A shot from a walk last week. It has been a bad summer for a lot of plant species in the area. Winter dragged on well into spring and summer has been hot and very dry.
I noticed this small group of Coneflower blooms in the soft, evening light. The plant was much smaller than previous years.
A Chicory flower photographed on the side of a road on the South Bruce Peninsula, Ontario.
I like the delicate blues in the flower but I found the greens in the background overpowered the blues. So I desaturated the background until it was close to how I remembered the flower appearing when I took the photo.
A Coneflower, also known as Echinacea. A rather attractive flower that I overlooked in the past.
Taken 5 years ago with a (relatively) modern digital camera and a vintage lens. The lens is a Vivitar 35mm f/1.9 that I picked up used when I was a photography student in the late 1970s. Eventually I replaced it with a much smaller and lighter f/2.8 model.
The Vivitar 35mm didn’t get retired for a few more years. It was the lens I attached to the nest boxes I used to document the nesting cycle of various species in the mid and late 1980s. It was retired after that although I kept it around for a couple of reasons. Firstly as a backup should anything nasty happen to my f/2.8 model. Secondly, having purchased it used and with the rubber grip on the focusing ring having disappeared it wasn’t worth very much.
Five or six years ago I rounded up all my manual focus lenses from the film era to try them on a digital camera. I rather liked the way the ancient Vivitar renders backgrounds (sometimes, other times the backgrounds can be quite ugly) so it found a place in my manual focus prime lens kit. When I’m feeling particularly retro I leave the modern zoom lenses at home and take a small bag containing three or four manual focus prime lenses. Basically going back to the way I shot film as a student.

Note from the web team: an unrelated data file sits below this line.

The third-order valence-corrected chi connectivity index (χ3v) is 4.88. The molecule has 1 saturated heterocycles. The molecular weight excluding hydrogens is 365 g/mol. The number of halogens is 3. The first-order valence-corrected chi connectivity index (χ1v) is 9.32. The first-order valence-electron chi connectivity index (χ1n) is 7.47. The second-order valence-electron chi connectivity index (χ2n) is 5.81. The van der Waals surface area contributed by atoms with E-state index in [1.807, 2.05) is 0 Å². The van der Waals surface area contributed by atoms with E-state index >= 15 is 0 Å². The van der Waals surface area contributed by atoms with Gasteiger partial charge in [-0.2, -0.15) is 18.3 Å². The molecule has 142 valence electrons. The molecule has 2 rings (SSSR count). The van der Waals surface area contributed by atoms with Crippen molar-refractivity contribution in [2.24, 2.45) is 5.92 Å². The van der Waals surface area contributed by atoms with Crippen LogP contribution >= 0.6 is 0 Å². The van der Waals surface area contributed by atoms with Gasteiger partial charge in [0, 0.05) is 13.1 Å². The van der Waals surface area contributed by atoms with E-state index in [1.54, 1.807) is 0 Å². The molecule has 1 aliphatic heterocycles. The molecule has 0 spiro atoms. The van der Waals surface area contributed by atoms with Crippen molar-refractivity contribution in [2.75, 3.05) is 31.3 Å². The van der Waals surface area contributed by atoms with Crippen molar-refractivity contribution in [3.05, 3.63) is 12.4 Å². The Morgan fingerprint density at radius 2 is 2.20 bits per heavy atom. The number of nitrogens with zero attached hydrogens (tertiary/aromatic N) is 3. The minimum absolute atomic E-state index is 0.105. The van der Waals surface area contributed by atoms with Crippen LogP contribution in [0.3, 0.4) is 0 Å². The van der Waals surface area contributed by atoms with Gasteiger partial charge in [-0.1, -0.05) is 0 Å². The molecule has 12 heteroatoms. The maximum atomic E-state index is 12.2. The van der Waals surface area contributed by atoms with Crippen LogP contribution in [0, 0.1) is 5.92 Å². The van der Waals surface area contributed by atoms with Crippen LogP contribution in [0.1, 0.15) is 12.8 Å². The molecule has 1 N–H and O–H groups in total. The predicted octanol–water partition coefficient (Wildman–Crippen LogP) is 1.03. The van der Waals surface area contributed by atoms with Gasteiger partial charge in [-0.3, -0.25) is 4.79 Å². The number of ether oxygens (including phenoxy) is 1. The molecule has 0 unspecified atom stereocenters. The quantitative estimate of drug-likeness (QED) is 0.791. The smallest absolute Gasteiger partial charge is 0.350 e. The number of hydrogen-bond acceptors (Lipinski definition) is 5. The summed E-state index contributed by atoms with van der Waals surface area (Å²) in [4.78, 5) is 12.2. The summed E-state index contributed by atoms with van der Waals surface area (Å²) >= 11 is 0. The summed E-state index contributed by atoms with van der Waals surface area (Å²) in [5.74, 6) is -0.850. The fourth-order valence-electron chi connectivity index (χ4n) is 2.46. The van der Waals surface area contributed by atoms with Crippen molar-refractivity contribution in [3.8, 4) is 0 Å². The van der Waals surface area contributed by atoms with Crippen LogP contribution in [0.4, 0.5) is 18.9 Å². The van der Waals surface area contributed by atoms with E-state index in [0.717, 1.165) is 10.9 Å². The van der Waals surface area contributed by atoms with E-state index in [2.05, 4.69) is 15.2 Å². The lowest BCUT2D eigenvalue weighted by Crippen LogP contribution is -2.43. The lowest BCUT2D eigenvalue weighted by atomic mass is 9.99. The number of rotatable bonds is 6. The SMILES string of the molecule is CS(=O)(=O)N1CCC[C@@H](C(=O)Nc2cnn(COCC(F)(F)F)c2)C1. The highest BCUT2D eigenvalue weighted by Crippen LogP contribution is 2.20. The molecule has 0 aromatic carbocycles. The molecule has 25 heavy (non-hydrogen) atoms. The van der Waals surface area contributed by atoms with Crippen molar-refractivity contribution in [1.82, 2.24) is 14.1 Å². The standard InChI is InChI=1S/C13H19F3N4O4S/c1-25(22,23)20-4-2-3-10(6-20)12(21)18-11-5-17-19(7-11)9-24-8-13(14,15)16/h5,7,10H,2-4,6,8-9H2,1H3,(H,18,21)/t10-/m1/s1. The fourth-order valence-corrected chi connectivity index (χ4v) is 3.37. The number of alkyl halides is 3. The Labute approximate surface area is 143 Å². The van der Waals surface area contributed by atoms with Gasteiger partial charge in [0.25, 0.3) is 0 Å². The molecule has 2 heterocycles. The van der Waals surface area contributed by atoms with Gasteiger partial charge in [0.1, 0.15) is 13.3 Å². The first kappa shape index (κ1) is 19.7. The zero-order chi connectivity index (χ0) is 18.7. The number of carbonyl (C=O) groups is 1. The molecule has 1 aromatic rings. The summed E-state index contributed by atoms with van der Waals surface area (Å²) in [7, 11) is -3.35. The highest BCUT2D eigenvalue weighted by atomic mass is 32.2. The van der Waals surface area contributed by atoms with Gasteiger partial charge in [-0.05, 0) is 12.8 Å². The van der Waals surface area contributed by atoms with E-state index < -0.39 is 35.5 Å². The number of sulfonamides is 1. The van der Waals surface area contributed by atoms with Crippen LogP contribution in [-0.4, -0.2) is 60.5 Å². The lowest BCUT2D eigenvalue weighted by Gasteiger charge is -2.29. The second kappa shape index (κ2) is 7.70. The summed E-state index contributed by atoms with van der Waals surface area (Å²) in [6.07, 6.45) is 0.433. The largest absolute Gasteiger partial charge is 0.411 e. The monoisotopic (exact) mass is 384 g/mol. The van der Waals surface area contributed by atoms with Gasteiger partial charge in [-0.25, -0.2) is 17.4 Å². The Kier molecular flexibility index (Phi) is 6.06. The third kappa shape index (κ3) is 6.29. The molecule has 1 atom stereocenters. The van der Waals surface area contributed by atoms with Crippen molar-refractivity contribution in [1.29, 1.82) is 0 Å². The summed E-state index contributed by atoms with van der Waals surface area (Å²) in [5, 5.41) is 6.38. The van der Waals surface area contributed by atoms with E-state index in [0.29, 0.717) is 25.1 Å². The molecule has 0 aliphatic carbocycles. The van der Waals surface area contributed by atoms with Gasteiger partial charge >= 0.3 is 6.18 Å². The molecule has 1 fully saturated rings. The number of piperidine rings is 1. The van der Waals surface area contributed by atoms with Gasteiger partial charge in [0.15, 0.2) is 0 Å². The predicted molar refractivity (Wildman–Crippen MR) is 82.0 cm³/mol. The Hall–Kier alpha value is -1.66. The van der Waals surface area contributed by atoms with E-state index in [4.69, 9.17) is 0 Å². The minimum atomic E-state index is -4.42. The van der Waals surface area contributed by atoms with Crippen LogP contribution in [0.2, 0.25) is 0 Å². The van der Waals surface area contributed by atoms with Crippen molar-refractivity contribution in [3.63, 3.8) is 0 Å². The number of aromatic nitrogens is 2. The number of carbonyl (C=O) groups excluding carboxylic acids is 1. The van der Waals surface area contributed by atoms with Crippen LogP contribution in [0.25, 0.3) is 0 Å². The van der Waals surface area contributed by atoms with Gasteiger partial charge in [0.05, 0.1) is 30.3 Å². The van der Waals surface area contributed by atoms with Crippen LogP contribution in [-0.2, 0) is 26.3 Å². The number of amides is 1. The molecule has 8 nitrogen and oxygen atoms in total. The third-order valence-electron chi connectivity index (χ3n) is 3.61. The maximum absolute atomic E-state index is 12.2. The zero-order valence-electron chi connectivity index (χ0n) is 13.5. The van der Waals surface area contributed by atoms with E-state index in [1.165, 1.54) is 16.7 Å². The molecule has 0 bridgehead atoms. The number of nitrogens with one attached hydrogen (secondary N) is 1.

A Virginia Spiderwort flower after rain. Wort used in the names of plants and herbs can mean that the species was traditionally used medicinally or as food.
The plant is native to eastern North America. It is commonly grown in gardens and this flower was photographed in Cheshire, England.
Also known as Yellow Iris and Water Flag.
One from the archives, taken in Cheshire in the mid 1980s. I was playing around with a high speed transparency film, Scotchchrome 1000. I picked it for its pronounced grain and pastel colours, at times adding soft focus or diffusion filters.
I was trying to get an editor or publisher interested in the work. No one was interested at the time although some of the photos have proved popular over the years.
When you’re lying in the yard and the birds and mammals won’t cooperate you photograph the Clover flowers in the grass.
Having posted a photo of White Trilliums, Ontario’s Provincial Flower I thought a photo of Saskatchewan’s Provincial Flower would make an follow up post of sorts.
The Prairie Lily is found over a quite large section of North America and isn’t limited to prairie habitat. Interestingly, as the Provincial Flower of Saskatchewan it cannot be picked, uprooted or destroyed in any manner in the province.
I found a group of three or four growing in a ditch on a quiet back road. Rather than walk up to the flower with a close up lens I set up my long telephoto on a tripod. That helped isolate the flower from cluttered surroundings and avoided trampling other plants in the ditch.